Congress, take a bow: You did something!

August 09, 2002|By Ross K. Baker

EVERYONE HAS has heard of the "do-nothing" Congress. Well, call this the "do-something" Congress.

Before this current two-year session is over in January, the 107th Congress will be able to boast of the most impressive list of accomplishments of any Congress since the days of the Johnson administration in the 1960s.

Whether or not you agree with everything it has done, there is no way one could characterize this Congress as unresponsive or lazy.

It is true that the homeland security bill will be put over until after the August recess; this legislation represents the most extensive consolidation of federal government agencies since the 1948 reorganization that combined the departments of War and Navy and created an independent Air Force under the new Department of Defense. And it is true that there is still a major difference between the White House and the Senate's Democratic majority over the degree of Civil Service protection for the 170,000 employees in the proposed agency. But the differences have been so narrowed that ultimate passage should not be a problem.

Clearly, the bankruptcy reform bill too will pass. And the list of other major legislative actions also is impressive.

For example, Congress finally passed a measure granting the president the power to negotiate trade agreements with minimal tampering by Congress. And it overwhelmingly approved -- despite the president's early opposition -- legislation to punish corporate corruption and regulate the accounting industry. Without a doubt, it is Congress that deserves credit for this bill's toughness.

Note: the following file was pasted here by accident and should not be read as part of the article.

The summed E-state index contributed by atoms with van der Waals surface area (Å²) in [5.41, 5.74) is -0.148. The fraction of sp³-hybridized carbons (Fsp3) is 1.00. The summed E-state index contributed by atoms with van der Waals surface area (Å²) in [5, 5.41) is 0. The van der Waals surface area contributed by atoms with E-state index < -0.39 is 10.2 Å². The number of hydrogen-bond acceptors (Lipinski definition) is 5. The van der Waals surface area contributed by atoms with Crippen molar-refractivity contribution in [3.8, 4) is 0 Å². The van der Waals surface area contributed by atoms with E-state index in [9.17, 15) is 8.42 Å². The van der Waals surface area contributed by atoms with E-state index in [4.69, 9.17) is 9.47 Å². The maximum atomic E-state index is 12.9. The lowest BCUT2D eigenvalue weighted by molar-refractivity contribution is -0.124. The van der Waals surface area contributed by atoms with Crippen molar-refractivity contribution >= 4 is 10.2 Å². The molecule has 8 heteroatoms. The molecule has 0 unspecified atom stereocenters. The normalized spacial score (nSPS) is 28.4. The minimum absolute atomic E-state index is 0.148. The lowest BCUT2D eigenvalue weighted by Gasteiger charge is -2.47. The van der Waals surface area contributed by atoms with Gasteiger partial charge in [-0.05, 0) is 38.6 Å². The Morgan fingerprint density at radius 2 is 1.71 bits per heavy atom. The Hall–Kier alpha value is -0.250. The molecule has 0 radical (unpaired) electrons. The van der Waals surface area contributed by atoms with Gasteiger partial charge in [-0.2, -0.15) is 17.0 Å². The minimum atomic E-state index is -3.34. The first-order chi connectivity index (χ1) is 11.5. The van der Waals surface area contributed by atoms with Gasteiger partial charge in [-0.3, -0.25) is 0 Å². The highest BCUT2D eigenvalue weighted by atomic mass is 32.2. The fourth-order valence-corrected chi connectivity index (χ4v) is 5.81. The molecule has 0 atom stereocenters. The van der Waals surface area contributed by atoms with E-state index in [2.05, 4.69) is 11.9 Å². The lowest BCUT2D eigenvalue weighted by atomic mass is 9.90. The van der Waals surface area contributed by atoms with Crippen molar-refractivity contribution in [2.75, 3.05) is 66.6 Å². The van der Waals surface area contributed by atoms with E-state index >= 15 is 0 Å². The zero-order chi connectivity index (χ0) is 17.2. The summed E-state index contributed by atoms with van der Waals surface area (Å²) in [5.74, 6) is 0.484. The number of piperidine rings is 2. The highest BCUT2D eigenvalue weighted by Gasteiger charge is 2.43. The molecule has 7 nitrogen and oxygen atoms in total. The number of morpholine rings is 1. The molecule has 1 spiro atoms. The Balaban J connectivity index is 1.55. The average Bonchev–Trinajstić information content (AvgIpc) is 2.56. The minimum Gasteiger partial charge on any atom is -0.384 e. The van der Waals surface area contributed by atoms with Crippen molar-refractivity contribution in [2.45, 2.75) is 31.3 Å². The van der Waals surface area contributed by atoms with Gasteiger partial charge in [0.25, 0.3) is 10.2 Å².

Sure, we could say that Congress got in gear because members feared they couldn't go before voters this fall without something in hand. But that only underscores Congress' responsiveness.

We could name a few legislators who were most responsible for the record of accomplishment. Maryland Democratic Sen. Paul Sarbanes. Iowa Republican Sen. Charles Grassley. Vermont Democratic Sen. Patrick Leahy. Texas Republican Rep. Dick Armey.

Yet everyone has pulled together when the easiest course for both parties would have been a Saturnalia of partisan demagoguery in which each accused the other of obstruction.

This Congress reminds us of the observation of Samuel Johnson about a dog walking on its hind legs: "It is not that the feat is done well but rather that it is done at all."

Ross K. Baker is a political science professor at Rutgers University.

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